Gannett's name has been bandied about as potential buyer since Pulitzer first made the announcement in Novmeber that it is exploring such opportunities. But Lee's entry added a twist. Merrill Lynch issued a report today -- a Pulitzer update -- that said the firm was "somewhat surprised to hear Lee's name."
In that report, the investment firm put a pencil to the numbers and analyzed how a potential deal would affect Gannett and Lee.
For Gannett, the potential acquisition of Pulitzer would contribute only a small amount to the bottom line. If the deal goes through, the St. Louis-based company would represent roughly 6% of Gannett's revenues. "While we would similarly look favorably upon a successful Gannett bid for Pulitzer," the report said, "Our initial opinion is that it might be too small to make a big difference."
Further complicating the transaction would be the TV station that Gannett owns in St. Louis. The company would have to either appeal to the Federal Communication Commission seeking a temporary waiver until cross-ownership rules are decided or dump the TV station, which brings in roughly $65 to $75 million in revenue. In addition, Gannett and Pulitzer are in joint operating agreement over the paper in Tucson, Ariz., where Pulitzer owns the morning paper and Gannett owns the afternoon paper. Gannett may have to untangle itself, divesting its 50% interest in the JOA.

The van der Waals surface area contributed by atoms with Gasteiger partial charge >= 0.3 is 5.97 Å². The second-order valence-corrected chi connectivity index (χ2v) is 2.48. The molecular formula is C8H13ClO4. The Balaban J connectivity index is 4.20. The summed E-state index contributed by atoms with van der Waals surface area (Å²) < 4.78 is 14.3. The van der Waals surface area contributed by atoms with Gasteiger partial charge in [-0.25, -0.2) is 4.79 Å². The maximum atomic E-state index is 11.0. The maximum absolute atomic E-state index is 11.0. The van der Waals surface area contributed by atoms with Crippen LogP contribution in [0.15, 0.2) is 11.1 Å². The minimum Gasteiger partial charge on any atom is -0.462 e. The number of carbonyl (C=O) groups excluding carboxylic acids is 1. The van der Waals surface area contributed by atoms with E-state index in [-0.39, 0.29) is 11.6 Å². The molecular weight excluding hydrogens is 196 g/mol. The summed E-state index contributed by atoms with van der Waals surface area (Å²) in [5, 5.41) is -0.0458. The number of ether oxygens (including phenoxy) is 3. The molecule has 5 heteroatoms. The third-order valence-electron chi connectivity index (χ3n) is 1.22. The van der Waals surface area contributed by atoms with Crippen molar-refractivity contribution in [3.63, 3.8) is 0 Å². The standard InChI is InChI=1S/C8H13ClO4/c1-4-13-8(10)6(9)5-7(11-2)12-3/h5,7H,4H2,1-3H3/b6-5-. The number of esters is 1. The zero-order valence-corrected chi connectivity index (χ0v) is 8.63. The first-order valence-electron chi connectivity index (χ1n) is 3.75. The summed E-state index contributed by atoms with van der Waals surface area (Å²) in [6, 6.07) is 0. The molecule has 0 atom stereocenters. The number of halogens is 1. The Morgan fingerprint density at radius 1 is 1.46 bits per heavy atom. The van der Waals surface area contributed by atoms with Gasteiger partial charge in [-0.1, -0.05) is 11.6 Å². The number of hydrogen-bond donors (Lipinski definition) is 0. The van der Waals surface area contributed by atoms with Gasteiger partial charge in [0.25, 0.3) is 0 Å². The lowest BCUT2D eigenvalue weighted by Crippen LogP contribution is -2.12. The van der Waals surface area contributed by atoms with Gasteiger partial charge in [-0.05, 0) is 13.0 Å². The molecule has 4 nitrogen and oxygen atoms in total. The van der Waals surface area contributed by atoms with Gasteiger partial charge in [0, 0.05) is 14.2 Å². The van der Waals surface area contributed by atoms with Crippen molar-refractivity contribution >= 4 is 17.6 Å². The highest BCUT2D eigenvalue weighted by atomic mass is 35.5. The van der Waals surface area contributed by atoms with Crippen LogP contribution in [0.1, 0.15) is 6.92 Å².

Lee has the opposite problem -- a purchase might be too big for the company. The report said that Lee's market value is about $2 billion. Merrill Lynch is quick to point out that Lee's acquisition of Howard Publications for $649 million in 2002 was considered a success.
It's also likely Lee might only be interested in part of Pulitzer -- the report speculates Pulitzer's community newspapers, which generated $130 million in revenue last year. With a price tag of an estimated $500 million, it would be an easier reach for Lee, the report concluded.
By: Jennifer Saba The bids for Pulitzer are due today and Gannett and Lee Enterprises are the reported frontrunners, according to an article in The Wall Street Journal. The price for Pulitzer is speculated to be around $1.5 billion.